Ah! The myth of the fat-burning zone. At one time trainers advised clients who wanted to lose body fat to stay in the fat-burning zone when they do cardio. Treadmills and other aerobic exercise equipment are clearly marked so you could see if you are staying in the “zone” during your 30 to 60-minute workout. The fat-zone roughly corresponds to between 50 to 60% of your maximum heart rate, an exercise pace that’s relatively comfortable. Nowadays, we know that adding high-intensity intervals to a training routine can help you shed fat more quickly – but have you ever wondered WHY high-intensity exercise is more effective than longer periods of cardio in the fat-burning zone? Let’s find out.
Why High-Intensity Cardio is So Effective
There are a number of reasons why high-intensity cardio helps you shed more body fat. The argument for working out in the fat-burning zone goes something like this. At lower exercise intensities, your body burns a greater PERCENTAGE of fat for fuel. For example, when you work out at 60% of your maximum heart rate in the fat burning zone, around 60% of the fuel you’re burning is fat. When you increase the intensity to 90% of your maximal heart rate the percentage of fat you use as fuel drops to about 45% as your body starts to burn a greater percentage of carbohydrates – BUT you’re burning more TOTAL calories working out at a higher intensity. Even though the percentage of fat you use drops, it’s a smaller percentage of a BIGGER number. Ultimately, you’re burning more TOTAL fat calories when you work out at a higher intensity. To sum it up, the relative amount of fat you oxidize at a lower intensity is greater, but the absolute amount of fat oxidized is smaller relative to a high-intensity workout.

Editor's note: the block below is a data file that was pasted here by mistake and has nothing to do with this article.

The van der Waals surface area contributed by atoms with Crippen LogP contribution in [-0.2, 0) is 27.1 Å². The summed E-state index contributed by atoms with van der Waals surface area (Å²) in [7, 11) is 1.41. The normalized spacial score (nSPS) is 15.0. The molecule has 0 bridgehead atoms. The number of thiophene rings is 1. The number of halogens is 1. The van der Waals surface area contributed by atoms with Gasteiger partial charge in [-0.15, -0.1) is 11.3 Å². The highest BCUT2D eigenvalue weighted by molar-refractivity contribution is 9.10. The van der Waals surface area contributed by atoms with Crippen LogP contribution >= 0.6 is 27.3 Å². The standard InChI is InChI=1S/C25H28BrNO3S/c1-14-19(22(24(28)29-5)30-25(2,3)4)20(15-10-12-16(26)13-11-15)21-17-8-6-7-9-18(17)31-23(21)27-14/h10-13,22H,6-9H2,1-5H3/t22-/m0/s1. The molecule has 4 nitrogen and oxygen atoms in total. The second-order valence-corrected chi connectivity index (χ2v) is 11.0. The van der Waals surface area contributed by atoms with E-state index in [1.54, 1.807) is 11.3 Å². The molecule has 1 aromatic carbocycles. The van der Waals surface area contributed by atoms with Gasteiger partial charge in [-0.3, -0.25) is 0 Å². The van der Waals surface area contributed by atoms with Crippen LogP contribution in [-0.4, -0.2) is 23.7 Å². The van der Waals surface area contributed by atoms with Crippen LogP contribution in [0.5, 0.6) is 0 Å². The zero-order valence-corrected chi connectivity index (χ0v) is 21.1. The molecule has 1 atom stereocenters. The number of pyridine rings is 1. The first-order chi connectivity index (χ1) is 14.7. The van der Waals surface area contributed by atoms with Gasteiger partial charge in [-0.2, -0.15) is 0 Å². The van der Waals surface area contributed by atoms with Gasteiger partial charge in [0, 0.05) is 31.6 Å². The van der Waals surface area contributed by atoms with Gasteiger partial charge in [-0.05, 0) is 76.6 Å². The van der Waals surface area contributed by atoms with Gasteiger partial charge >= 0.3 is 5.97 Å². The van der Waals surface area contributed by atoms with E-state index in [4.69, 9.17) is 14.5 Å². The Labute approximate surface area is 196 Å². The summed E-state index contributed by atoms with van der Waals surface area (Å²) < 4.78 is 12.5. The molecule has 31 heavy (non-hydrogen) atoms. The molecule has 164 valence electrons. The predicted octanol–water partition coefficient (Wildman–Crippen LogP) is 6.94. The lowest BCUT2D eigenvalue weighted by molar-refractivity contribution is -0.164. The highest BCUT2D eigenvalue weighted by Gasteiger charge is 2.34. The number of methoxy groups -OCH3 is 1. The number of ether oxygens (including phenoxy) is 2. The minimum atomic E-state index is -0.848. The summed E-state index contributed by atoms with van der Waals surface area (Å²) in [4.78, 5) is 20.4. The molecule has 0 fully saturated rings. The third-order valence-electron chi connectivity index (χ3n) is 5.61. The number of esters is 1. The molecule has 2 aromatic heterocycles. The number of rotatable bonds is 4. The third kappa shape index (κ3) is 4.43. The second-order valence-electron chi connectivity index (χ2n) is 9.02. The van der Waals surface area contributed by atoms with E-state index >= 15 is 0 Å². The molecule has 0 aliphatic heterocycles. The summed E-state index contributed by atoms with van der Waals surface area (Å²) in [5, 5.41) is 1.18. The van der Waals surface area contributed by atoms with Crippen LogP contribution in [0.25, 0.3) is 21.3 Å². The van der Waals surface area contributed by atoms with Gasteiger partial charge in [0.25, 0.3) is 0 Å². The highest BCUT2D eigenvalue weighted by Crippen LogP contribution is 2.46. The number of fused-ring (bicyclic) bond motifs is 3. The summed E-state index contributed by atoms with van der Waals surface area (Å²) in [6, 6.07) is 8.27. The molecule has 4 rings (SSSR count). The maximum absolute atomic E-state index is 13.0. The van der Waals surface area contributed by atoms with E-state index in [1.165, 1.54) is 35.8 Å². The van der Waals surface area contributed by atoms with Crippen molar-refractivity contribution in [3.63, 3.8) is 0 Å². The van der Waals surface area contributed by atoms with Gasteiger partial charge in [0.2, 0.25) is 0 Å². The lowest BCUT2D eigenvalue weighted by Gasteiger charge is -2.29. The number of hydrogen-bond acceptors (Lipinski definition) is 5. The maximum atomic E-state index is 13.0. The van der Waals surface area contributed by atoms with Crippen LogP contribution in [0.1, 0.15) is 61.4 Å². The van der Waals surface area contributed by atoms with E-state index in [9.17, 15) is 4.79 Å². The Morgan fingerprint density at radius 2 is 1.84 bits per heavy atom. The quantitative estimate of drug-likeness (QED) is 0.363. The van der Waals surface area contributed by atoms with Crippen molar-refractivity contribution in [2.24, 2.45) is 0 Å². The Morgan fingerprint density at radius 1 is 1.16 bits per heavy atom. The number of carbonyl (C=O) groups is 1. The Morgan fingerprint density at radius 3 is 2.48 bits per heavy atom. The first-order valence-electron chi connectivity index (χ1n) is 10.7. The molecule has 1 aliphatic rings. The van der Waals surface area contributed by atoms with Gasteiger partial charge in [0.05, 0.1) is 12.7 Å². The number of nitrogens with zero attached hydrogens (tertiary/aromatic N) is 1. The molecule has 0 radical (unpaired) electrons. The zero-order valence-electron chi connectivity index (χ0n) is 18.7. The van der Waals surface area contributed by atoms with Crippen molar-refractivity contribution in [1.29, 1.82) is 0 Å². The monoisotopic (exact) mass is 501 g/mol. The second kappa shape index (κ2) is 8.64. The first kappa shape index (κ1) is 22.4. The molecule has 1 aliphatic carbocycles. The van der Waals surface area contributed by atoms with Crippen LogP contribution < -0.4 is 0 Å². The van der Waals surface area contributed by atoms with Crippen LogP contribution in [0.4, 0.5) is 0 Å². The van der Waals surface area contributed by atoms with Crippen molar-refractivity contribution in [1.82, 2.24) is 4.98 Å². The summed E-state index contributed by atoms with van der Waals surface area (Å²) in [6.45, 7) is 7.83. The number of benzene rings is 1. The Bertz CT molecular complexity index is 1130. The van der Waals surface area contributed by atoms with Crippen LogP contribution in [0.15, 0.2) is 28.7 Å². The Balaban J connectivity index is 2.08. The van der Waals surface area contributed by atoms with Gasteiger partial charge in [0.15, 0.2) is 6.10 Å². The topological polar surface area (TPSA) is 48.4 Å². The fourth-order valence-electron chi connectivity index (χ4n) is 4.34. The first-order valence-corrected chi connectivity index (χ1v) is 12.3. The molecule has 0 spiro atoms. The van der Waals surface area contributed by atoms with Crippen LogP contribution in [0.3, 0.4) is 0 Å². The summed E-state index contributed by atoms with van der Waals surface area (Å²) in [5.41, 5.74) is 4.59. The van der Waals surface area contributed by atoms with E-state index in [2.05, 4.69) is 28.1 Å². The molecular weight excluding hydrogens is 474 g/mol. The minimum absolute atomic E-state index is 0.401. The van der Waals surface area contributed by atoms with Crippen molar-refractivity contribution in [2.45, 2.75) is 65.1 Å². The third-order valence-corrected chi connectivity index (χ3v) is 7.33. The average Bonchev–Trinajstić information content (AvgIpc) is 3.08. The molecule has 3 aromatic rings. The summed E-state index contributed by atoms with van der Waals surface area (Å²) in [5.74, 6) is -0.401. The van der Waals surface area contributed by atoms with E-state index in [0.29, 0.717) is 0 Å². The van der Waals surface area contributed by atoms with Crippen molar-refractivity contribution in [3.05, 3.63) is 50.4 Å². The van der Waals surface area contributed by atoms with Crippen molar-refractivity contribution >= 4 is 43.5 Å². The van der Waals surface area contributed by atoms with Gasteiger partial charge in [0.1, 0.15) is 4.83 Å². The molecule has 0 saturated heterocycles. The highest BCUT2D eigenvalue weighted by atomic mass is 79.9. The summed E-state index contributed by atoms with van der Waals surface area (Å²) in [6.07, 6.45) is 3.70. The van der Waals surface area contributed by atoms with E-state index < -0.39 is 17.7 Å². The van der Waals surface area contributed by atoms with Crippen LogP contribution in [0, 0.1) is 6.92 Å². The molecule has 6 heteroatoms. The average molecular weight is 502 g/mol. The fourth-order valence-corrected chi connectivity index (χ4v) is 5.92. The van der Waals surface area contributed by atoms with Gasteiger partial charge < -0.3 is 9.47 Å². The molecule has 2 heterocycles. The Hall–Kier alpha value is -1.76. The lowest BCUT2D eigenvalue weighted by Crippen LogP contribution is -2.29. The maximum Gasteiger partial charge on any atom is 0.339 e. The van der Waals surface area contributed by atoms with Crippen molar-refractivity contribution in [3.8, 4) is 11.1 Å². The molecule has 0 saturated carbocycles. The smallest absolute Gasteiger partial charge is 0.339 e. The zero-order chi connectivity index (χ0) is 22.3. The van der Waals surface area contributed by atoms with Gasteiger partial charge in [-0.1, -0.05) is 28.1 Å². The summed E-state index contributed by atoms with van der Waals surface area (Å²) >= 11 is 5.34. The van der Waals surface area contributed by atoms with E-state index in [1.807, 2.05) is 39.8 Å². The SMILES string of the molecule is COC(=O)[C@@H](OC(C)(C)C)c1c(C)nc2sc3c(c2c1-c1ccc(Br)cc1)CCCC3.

The Hormonal Response to High-Intensity Exercise
The fact that you’re burning a greater total number of fat calories during a high-intensity workout doesn’t take into account the additional fat-burning benefits you get after a high-intensity workout is complete. When you work out in the fat-burning zone, you release adrenaline from your adrenal glands in response to the stress of exercise. Adrenaline, also known as epinephrine, helps your body mobilize fat to be used as fuel. During high-intensity exercise, you also release adrenaline but much more than when you’re exercising in the fat-burning zone since the stress you’re placing your body under is greater. This works in your favor if you’re trying to lose body fat.
High-intensity exercise is also superior for activating other fat-burning hormones like testosterone and growth hormone. Long periods of cardio in the fat-burning zone can actually depress levels of sex hormones like testosterone and estrogen. Plus, you release growth hormone when you work out above your anaerobic threshold during high-intensity interval training. In addition, long periods of moderate-intensity cardio elevates cortisol levels more. This can lead to muscle breakdown, especially if you’re not fueling yourself properly. Because high-intensity exercise is more stressful on your body, it leads to greater release of hormones that mobilize fat.